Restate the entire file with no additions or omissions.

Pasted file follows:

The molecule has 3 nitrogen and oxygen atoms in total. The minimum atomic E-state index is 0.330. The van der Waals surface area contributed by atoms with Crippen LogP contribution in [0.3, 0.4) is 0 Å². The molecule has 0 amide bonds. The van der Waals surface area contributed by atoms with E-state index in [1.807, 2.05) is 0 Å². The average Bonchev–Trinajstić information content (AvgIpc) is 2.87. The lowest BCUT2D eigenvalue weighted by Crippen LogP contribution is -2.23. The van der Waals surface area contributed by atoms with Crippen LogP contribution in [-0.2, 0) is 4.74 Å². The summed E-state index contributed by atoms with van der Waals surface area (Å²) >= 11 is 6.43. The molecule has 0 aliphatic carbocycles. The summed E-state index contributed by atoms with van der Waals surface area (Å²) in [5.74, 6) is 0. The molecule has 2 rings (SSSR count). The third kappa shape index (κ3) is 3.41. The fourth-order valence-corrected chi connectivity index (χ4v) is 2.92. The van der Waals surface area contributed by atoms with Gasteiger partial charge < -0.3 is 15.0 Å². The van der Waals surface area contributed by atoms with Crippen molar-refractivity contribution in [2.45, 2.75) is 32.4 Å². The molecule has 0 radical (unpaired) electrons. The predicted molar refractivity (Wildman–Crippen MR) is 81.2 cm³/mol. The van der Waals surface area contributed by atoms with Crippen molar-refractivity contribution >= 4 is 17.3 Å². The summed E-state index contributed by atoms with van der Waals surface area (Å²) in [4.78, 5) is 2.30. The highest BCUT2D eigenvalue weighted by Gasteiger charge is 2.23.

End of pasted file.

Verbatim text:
The molecule has 3 nitrogen and oxygen atoms in total. The minimum atomic E-state index is 0.330. The van der Waals surface area contributed by atoms with Crippen LogP contribution in [0.3, 0.4) is 0 Å². The molecule has 0 amide bonds. The van der Waals surface area contributed by atoms with E-state index in [1.807, 2.05) is 0 Å². The average Bonchev–Trinajstić information content (AvgIpc) is 2.87. The lowest BCUT2D eigenvalue weighted by Crippen LogP contribution is -2.23. The van der Waals surface area contributed by atoms with Crippen LogP contribution in [-0.2, 0) is 4.74 Å². The summed E-state index contributed by atoms with van der Waals surface area (Å²) >= 11 is 6.43. The molecule has 0 aliphatic carbocycles. The summed E-state index contributed by atoms with van der Waals surface area (Å²) in [5.74, 6) is 0. The molecule has 2 rings (SSSR count). The third kappa shape index (κ3) is 3.41. The fourth-order valence-corrected chi connectivity index (χ4v) is 2.92. The van der Waals surface area contributed by atoms with Gasteiger partial charge < -0.3 is 15.0 Å². The van der Waals surface area contributed by atoms with Crippen molar-refractivity contribution in [2.45, 2.75) is 32.4 Å². The molecule has 0 radical (unpaired) electrons. The predicted molar refractivity (Wildman–Crippen MR) is 81.2 cm³/mol. The van der Waals surface area contributed by atoms with Crippen molar-refractivity contribution >= 4 is 17.3 Å². The summed E-state index contributed by atoms with van der Waals surface area (Å²) in [4.78, 5) is 2.30. The highest BCUT2D eigenvalue weighted by Gasteiger charge is 2.23.